ZHANGJIAKOU – There were doubts, and falls, and fear for Chloe Kim.
Ultimately, there was a gold medal, too.
The 21-year-old American's second straight trip to the top of the Olympic podium — a trip taken Thursday after a terrible pre-contest training session that made her wonder if she really could make it — came with a timely reminder not only for her, but for everyone else paying attention to her latest domination of the halfpipe.
“It’s unfair to be expected to be perfect, and I’m not perfect in every way,” Kim said.
Kim has come as close as anyone this side of Shaun White to “perfect” on a halfpipe. Because of that, there was no real drama coming in about who would win the women’s contest at the Secret Garden Olympic halfpipe. IOC president Thomas Bach came to see it. So did China's burgeoning superstar, Eileen Gu. She had a front-row perch and even hugged it out with Kim between runs.
Kim put her stamp on this one early, knocking down a — perfect? — run on her first trip down the halfpipe. She accomplished precisely what she sought on this Olympic trip.
“Spinning all four ways and mastering the sport has been a goal,” said her coach, Rick Bower.
The ability to ride forward and backward, then spin in either direction from either side, is a holy grail of riding — a skill that, many snowboarders will say, separates the mere acrobats from those who really can ride.
Kim came to China ready to show the world she could do it. But time after time in practice before the contest started, she struggled and fell. It explains her reaction at the bottom of her first run, when she nailed all five jumps she tried, three of which involved jumping while riding backward.
She fell down onto the snow and put her head to the ground. She placed her hands over her mouth. Some 10 minutes later, NBC showed her at the top, still crying tears of joy. She scored a 94, and anyone who's been following this game over the eight years since she came to the halfpipe knew nobody would catch her. Queralt Castellet of Spain finished second and Sena Tomita of Japan finished third.
“I was just was so proud of myself. I had the worst practice ever,” Kim said. “I probably landed my run twice when I’m used to landing it eight times. That kind of puts you in a weird headspace."
By landing the first run — the “safety run,” they call it — her second and third trips down the pipe became a chance to try even bigger tricks. That's where, strangely enough, the stories of “perfect” as they relate to Kim, the snowboarder, and Kim, the person, start to merge.
There was almost no way to top what happened four years ago in Pyeongchang. Kim, whose parents are of South Korean descent, was in their home country and performing live in front of her grandmother for the first time.
After wrapping up the win early, much as she did Thursday, she came out for a victory lap and stomped down her ideal run. Back then, she polished off the trendsetting back-to-back 1080s, a feat no other woman could perform in the pipe.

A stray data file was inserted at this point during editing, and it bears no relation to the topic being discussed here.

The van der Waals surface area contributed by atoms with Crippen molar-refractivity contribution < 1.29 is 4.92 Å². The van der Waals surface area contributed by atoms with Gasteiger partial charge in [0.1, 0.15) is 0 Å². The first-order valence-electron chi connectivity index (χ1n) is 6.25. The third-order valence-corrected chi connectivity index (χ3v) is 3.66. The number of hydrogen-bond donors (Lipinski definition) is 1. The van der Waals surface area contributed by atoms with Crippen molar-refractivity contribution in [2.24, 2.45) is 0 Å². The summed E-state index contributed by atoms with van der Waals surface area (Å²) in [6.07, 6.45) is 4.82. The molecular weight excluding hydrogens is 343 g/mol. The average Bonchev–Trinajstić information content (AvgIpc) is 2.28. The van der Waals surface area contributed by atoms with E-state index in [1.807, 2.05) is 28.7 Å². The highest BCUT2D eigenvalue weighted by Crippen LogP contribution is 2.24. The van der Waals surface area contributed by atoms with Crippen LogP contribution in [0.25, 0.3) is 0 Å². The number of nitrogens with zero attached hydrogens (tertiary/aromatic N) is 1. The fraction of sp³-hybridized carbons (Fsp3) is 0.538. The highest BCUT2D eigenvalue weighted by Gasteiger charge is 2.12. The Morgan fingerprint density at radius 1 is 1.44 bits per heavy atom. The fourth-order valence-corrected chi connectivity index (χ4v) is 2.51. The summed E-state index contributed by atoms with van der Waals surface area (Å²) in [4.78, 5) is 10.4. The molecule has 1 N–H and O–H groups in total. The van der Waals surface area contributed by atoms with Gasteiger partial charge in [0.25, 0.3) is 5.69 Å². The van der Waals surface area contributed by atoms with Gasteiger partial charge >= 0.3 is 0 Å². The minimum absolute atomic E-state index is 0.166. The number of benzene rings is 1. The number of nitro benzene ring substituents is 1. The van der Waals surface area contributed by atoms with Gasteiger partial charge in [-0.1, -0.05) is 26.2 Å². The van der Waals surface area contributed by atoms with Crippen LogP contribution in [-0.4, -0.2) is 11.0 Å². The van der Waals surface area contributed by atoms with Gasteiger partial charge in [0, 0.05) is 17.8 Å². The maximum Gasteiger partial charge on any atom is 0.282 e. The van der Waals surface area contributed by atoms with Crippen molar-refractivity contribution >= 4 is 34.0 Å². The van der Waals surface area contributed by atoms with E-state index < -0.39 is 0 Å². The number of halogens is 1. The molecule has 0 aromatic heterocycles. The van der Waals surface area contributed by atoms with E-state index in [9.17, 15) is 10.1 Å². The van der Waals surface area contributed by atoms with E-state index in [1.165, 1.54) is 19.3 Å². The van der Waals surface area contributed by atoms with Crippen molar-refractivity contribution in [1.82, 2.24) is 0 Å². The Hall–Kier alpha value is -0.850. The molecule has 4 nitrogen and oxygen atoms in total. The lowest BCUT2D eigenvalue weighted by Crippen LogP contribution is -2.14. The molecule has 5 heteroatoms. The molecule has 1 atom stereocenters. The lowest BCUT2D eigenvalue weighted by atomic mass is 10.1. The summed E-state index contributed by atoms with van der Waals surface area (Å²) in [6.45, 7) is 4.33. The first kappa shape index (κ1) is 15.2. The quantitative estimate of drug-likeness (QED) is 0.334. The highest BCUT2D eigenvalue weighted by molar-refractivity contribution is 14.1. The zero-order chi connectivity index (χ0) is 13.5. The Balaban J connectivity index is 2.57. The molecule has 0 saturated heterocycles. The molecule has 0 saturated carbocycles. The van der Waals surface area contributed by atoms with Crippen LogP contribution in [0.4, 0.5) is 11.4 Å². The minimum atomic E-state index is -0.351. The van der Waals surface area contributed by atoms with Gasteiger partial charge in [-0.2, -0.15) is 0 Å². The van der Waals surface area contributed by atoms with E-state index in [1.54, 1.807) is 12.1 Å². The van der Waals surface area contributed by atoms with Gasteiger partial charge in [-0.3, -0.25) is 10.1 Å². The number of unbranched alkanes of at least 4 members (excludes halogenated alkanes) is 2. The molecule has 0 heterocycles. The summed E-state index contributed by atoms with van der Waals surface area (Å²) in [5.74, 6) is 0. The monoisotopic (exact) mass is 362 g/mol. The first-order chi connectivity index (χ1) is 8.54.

“It’s been a dream of mine since I was a little girl,” she said that day, "to land a run that’s very important for me.”
In 2022, the plan for the victory run was to land a backward 1260-degree spin on the third jump.
“She had been doing a front double (cork) three years ago, but she wasn't doing it the way she liked,” Bower said of a different difficult trick that Kim gave up. “So, she said, ‘I want to do tricks that I’m happy about,' so she went out and got it done."
Only this time, she tried it twice and could not stay upright either time. “Ow my butt,” she posted on Instagram shortly after the second fall, along with picture of her grimacing in pain.
“I was curious to see what would happen. Definitely didn’t go my way,” Kim said. “I did it once in practice and it went well. So, different. We’ll try it another day.”
It was the sort of setback that might have taken the shine off the day for a younger version of the now-two-time Olympic champion. She joined White as the only snowboarder to win back-to-back titles on the halfpipe.
But she sees things differently now. Even after her ideal finish in 2018, Kim went home and realized that life as an Olympic champion wasn't as great as she thought it might be.
There were demands on her time; she could not go out without being noticed. There was a dark side — a trove of racist, anti-Asian messages and posts on social media. She threw her gold medal in the trash (but later fished it out), wondering if fame and fortune were really for her.
As she talked openly after her latest triumph, it sounded as though the real lesson from her roller-coaster day on the halfpipe might very well be the same lesson that she — and everyone — could put to use in life off the mountain, as well.
“There's a lot of pressure and people expect a lot of you, and that's not normal at all,” she said. “What is normal is struggling with those types of situations, like I did this morning. It's just giving yourself constant reminders that it's OK to feel the way you feel, and to do the best you can, and that's all you have to do.”
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